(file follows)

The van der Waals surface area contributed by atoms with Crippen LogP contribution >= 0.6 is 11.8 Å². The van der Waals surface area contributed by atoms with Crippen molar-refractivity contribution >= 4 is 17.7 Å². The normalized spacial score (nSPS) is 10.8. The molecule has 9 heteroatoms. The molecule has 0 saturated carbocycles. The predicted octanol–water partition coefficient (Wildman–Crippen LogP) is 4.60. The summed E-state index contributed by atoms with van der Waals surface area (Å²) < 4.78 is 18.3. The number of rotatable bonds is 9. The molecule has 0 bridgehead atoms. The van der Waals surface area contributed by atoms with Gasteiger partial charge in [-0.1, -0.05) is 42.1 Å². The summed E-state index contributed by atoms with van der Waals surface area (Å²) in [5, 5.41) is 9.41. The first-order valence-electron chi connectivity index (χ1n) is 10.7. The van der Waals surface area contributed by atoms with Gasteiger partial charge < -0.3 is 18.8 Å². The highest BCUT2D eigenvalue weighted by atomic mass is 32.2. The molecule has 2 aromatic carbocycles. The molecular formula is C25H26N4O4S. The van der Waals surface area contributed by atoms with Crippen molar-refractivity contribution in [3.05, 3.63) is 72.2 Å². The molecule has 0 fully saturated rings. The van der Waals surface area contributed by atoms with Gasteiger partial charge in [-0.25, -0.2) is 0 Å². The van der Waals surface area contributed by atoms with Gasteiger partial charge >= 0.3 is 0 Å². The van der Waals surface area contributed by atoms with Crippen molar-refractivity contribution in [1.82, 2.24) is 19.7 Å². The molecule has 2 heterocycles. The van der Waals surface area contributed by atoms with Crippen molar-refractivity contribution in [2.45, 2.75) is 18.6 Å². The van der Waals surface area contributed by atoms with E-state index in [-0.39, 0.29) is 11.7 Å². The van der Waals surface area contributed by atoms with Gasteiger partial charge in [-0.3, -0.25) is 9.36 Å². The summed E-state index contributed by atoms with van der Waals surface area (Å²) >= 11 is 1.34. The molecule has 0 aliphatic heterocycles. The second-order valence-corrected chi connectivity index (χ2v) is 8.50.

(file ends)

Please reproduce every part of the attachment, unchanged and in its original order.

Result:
The van der Waals surface area contributed by atoms with Crippen LogP contribution >= 0.6 is 11.8 Å². The van der Waals surface area contributed by atoms with Crippen molar-refractivity contribution >= 4 is 17.7 Å². The normalized spacial score (nSPS) is 10.8. The molecule has 9 heteroatoms. The molecule has 0 saturated carbocycles. The predicted octanol–water partition coefficient (Wildman–Crippen LogP) is 4.60. The summed E-state index contributed by atoms with van der Waals surface area (Å²) < 4.78 is 18.3. The number of rotatable bonds is 9. The molecule has 0 bridgehead atoms. The van der Waals surface area contributed by atoms with Gasteiger partial charge in [-0.1, -0.05) is 42.1 Å². The summed E-state index contributed by atoms with van der Waals surface area (Å²) in [5, 5.41) is 9.41. The first-order valence-electron chi connectivity index (χ1n) is 10.7. The van der Waals surface area contributed by atoms with Gasteiger partial charge < -0.3 is 18.8 Å². The highest BCUT2D eigenvalue weighted by atomic mass is 32.2. The molecule has 2 aromatic carbocycles. The molecular formula is C25H26N4O4S. The van der Waals surface area contributed by atoms with Crippen molar-refractivity contribution in [3.05, 3.63) is 72.2 Å². The molecule has 0 fully saturated rings. The van der Waals surface area contributed by atoms with Gasteiger partial charge in [-0.25, -0.2) is 0 Å². The van der Waals surface area contributed by atoms with Gasteiger partial charge >= 0.3 is 0 Å². The van der Waals surface area contributed by atoms with Crippen molar-refractivity contribution in [1.82, 2.24) is 19.7 Å². The molecule has 2 heterocycles. The van der Waals surface area contributed by atoms with Crippen molar-refractivity contribution in [2.45, 2.75) is 18.6 Å². The van der Waals surface area contributed by atoms with E-state index in [-0.39, 0.29) is 11.7 Å². The van der Waals surface area contributed by atoms with Gasteiger partial charge in [-0.3, -0.25) is 9.36 Å². The summed E-state index contributed by atoms with van der Waals surface area (Å²) >= 11 is 1.34. The molecule has 0 aliphatic heterocycles. The second-order valence-corrected chi connectivity index (χ2v) is 8.50.